Secretary of State Alexander M. Haig Jr. said today that a U.S. grain embargo to protest Soviet intervention in Poland "would be self-defeating and sterile" in the absence of support from other western grain-producing nations.

A unilateral U.S. embargo "would not influence or affect the Soviet Union one bit," Haig said after a 2 1/2-hour meeting with the AFL-CIO Executive Council.

Haig's remarks were prompted by AFL-CIO criticism that the Reagan administration has been too soft in responding to the Polish government's military repression of the Solidarity free trade union movement.

The federation's 35-member executive council says the crackdown in Poland is Soviet-sponsored, and that the United States and other western countries should reply with strict economic sanctions, including a grain embargo, against the Soviet and Polish governments.

U.S. sanctions against Poland and the Soviet Union that President Reagan announced in December "fell short of the steps we urged," the council said Thursday in a resolution approved at its annual policy meeting. AFL-CIO President Lane Kirkland said today that Haig failed to persuade the council that it should abandon its position.

"I think the secretary of state fully understood our position before he came, and I think he still understands it," Kirkland said.

Kirkland added that the council "remained deeply dissatisfied with the concrete programs and policies" of the Reagan administration "on a wide range of issues."

However, Haig was equally unbending. He said that, although the United States was not ruling out the possibility of a grain embargo in the future and under different circumstances, the Reagan administration would not go along with the federation's suggestions.

An embargo might even help the Soviets obtain lower grain prices from other suppliers, and that "would be an unjustified punishment of the American farmer," Haig said. He said grain exports account for 75 percent to 80 percent of goods the United States sells to the Soviet Union each year.

In his remarks, Haig also went beyond previous administration comments on actions by Nicaragua, saying that recent photographs in the Paris newspaper Le Figaro "showed the most atrocious genocidal actions being taken by Nicaragua against Indians on their east coast." Corpses were visible in the pictures, Haig said.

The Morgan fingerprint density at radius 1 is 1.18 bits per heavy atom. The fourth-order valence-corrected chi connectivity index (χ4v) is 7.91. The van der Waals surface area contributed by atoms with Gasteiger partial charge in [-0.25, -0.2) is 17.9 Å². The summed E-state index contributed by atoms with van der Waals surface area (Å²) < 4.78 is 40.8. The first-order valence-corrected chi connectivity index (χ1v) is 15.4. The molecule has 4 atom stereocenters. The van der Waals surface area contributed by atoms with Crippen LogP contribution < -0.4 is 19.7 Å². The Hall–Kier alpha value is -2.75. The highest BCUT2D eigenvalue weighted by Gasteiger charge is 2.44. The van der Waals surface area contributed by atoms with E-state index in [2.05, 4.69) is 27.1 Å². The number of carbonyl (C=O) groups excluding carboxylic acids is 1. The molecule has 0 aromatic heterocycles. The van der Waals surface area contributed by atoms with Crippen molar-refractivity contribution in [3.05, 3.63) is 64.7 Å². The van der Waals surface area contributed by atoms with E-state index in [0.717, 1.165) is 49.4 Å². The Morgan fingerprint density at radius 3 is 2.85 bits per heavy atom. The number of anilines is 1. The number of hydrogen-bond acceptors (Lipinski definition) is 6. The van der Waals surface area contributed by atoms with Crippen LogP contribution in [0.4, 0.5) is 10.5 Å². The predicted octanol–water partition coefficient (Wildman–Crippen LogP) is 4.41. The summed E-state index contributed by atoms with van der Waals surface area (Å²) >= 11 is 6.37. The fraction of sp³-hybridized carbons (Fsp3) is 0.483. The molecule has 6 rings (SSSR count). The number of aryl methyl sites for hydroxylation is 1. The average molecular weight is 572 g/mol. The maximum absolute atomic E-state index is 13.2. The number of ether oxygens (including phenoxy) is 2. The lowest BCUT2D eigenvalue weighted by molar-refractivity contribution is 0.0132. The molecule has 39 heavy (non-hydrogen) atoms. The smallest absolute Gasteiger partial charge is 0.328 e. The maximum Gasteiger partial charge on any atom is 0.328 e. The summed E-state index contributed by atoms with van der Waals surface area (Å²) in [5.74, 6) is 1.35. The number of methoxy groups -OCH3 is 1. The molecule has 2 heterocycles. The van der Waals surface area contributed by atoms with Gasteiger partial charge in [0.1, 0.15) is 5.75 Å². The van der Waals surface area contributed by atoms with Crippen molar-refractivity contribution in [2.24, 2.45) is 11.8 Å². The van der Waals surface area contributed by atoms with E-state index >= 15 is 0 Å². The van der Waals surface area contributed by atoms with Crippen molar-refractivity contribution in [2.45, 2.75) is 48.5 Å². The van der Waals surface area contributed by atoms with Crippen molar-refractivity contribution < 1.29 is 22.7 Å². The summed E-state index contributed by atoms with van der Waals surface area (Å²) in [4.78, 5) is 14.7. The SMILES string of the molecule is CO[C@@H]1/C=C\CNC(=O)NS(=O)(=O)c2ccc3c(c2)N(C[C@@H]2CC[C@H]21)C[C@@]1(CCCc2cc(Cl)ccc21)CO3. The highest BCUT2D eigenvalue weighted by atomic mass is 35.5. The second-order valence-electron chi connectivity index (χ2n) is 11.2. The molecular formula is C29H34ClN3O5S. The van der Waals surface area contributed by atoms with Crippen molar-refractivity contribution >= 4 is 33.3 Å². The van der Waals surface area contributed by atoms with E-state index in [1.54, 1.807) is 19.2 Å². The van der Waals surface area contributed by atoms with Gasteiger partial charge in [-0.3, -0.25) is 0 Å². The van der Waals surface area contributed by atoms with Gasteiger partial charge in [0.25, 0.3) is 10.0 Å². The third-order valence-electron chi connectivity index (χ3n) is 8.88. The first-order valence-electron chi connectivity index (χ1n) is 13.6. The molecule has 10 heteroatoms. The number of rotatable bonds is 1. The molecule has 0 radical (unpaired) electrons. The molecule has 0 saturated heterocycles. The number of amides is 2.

U.S. officials have accused Nicaragua several times since late January of carrying out forced relocations and "repressive actions" against the Miskito Indians, who live near Nicaragua's border with Honduras. On Feb. 5, U.S. officials said they had heard reports of executions and the burning of villages in the area by the Nicaraguan army.

The Nicaraguan government, while acknowledging that it had relocated some Indians because they are in an alleged combat zone, has denied any repression. State Department officials said today that they were aware that the Paris newspaper recently carried an article on the situation, but the officials said they had not seen the article or accompanying photographs.

Haig came today, at Kirkland's invitation, to defend and explain the administration's foreign policy. But he also came with White House instructions to push President Reagan's economic program, which has been under attack here all week.

"He gave the council a long lecture on Reaganomics," said AFL-CIO chief spokesman Murray Seeger, recapitulating the unusually long closed-door meeting with a federation guest. "Haig spent a lot of time defending Reaganomics, taking the slightest opening in someone's question to defend the Reagan economics program," Seeger said.

Vice President Bush visited the council Tuesday on a similar mission.